• Pause from time to time and don’t speak too quickly. This allows the listener to understand your ideas. Include a short pause after each idea.
  • Speak clearly and at the right volume.
  • Have your notes ready in case you forget anything.
  • Practise your presentation. If possible record yourself and listen to your presentation. If you can’t record yourself, ask a friend to listen to you. Does your friend understand you?
  • Make your opinions very clear. Use expressions to give your opinion .
  • Look at the people who are listening to you.
  • Write out the whole presentation and learn every word by heart. 
  • Write out the whole presentation and read it aloud.
  • Use very informal language.
  • Only look at your note card. It’s important to look up at your listeners when you are speaking.

Useful language for presentations

Explain what your presentation is about at the beginning:

I’m going to talk about ... I’d like to talk about ... The main focus of this presentation is ...

Use these expressions to order your ideas:

First of all, ... Firstly, ... Then, ... Secondly, ... Next, ... Finally, ... Lastly, ... To sum up, ... In conclusion, ...

Use these expressions to add more ideas from the same point of view:

In addition, ... What’s more, ... Also, ... Added to this, ...

To introduce the opposite point of view you can use these words and expressions:

However, ... On the other hand, ... Then again, ...

Example presentation topics

  • Violent computer games should be banned.
  • The sale of cigarettes should be made illegal.
  • Homework should be limited to just two nights a week.
  • Should school students be required to wear a school uniform?
  • How to become the most popular teen in school.
  • Dogs should be banned from cities.

Check your language: ordering - parts of a presentation

Check your understanding: grouping - useful phrases, worksheets and downloads.

Do you think these tips will help you in your next speaking exam? Remember to tell us how well you do in future speaking exams!  

oral presentation checklist

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Design 370 checklist for oral presentations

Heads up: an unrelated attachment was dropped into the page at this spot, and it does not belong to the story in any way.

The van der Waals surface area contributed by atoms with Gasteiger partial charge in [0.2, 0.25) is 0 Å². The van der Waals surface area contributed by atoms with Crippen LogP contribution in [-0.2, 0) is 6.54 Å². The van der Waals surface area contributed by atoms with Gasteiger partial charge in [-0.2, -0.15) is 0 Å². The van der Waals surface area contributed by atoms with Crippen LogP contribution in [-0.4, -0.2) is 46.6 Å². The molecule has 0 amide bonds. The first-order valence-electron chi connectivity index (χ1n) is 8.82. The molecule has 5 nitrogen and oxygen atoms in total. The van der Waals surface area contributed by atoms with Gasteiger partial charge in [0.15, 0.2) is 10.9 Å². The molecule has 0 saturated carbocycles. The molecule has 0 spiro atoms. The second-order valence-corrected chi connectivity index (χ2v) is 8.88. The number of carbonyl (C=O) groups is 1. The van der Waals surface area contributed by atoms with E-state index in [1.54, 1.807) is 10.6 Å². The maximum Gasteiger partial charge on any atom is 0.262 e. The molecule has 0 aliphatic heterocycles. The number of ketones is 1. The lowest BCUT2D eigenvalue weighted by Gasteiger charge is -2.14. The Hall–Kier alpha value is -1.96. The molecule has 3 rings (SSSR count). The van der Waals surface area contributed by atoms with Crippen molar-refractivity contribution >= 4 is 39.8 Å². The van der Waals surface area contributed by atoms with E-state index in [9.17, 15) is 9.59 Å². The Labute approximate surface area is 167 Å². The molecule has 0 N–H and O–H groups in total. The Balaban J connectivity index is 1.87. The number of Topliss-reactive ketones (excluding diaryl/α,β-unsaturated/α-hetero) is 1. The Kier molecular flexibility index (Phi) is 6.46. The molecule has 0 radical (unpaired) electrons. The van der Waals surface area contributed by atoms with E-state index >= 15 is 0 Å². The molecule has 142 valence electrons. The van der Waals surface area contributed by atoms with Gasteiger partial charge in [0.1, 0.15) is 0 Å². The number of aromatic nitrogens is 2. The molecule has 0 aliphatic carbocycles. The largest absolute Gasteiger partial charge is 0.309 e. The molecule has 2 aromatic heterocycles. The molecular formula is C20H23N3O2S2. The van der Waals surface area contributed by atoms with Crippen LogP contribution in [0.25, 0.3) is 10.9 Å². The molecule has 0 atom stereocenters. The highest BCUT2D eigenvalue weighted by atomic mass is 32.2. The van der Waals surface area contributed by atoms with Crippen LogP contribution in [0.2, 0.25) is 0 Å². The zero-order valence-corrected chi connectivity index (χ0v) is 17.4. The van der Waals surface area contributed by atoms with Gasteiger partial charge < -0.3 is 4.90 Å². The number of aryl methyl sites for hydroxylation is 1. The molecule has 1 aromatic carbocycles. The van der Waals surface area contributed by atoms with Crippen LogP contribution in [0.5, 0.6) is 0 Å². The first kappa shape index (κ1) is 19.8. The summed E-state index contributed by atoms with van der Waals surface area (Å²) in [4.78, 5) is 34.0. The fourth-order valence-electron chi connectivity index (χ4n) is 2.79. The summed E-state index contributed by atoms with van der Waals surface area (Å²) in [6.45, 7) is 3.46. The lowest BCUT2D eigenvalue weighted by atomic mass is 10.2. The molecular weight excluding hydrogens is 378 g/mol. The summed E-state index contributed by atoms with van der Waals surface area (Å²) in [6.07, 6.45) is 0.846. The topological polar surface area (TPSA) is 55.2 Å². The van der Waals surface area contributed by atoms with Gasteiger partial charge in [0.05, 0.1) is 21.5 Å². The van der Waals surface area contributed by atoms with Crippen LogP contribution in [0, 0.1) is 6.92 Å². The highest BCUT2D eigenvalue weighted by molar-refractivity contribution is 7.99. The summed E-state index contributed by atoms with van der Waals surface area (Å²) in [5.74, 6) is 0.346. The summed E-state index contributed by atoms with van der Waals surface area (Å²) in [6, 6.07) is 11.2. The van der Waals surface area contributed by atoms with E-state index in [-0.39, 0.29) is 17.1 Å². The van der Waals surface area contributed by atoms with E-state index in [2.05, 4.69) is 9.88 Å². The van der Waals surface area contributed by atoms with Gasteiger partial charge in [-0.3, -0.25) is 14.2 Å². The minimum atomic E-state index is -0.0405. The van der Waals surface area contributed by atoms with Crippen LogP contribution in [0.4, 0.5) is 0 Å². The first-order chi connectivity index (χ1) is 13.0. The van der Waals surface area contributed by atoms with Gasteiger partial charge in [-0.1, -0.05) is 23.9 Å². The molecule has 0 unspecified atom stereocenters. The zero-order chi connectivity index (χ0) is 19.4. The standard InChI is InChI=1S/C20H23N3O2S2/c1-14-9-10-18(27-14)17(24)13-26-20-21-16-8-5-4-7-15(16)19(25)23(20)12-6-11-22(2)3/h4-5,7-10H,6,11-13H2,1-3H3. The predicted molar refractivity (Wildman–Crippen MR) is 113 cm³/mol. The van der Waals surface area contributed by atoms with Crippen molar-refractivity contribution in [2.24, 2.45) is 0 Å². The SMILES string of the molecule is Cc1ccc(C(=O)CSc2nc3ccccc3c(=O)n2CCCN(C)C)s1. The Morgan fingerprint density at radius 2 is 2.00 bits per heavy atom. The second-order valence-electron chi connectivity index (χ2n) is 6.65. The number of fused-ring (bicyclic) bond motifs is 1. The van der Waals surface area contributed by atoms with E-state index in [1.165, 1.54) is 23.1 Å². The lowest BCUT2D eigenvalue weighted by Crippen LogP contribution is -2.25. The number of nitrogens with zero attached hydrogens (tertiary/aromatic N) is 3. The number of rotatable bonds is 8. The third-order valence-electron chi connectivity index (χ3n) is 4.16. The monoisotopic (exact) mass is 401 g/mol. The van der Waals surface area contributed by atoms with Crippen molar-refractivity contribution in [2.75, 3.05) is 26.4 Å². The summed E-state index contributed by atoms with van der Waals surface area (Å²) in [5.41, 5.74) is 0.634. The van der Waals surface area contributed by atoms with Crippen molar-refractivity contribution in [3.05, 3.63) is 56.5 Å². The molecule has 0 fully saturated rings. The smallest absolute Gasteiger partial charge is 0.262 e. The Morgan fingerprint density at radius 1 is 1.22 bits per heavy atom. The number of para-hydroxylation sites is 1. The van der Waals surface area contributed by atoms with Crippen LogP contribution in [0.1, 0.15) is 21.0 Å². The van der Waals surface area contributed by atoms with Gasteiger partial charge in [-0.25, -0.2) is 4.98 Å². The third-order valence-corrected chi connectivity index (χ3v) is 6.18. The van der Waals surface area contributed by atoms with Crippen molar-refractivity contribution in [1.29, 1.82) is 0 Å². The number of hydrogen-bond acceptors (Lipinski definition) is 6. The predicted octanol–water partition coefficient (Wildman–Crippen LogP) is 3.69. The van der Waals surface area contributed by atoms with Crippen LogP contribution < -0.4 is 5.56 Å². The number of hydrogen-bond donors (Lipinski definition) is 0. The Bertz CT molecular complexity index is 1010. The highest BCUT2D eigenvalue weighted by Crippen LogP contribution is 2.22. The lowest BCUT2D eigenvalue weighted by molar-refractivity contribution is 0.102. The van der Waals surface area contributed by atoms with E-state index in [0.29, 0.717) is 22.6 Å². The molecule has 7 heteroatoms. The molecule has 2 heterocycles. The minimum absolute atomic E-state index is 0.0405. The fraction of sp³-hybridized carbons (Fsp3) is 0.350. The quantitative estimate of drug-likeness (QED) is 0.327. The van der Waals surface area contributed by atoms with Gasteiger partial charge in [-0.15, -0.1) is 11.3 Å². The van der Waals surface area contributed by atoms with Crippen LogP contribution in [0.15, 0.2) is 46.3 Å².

• Checklist with advice -- for oral presentations (P. Hirsch G. Birol)
  • Dean Carr's Five Great Talk Tips
  • Faculty Resources
  • Checklist for undergraduates writing biology honors theses
  • Social Science Writing
  • Writing for Graduate or Professional School
  • Writing Advice for International Students
  • Faculty-Only Resources

This checklist can be used to evaluate final presentations or give helpful feedback to your peers when they practice.

Design 370        Checklist for presentations                                                                        printable file (doc)

Presenter:_______________________________________________________ Area                                                            Effective content         1.    Good introduction of self          2.    Concise explanation of the portfolio purpose, organization, & style           3.    Effective presentation of projects, skills         4.    Good choices about what to explain in detail, what to summarize, and what to skip         5.    Purposeful ending                  Effective PowerPoint         6.    Professional, attractive layout         7.    Good use of color, animation, graphics, as appropriate         8.    Good size: content visible at a distance         9.    Concise, careful use of language         10.    Correct grammar and punctuation                  Effective oral delivery         11.    Good posture & stance (facing audience)         12.    Professional appearance (dress, stance)         13.    Good eye contact         14.    Articulate speaking style; adequate volume; good intonation; no verbal tics (um, uh)         15.    Good pace and timing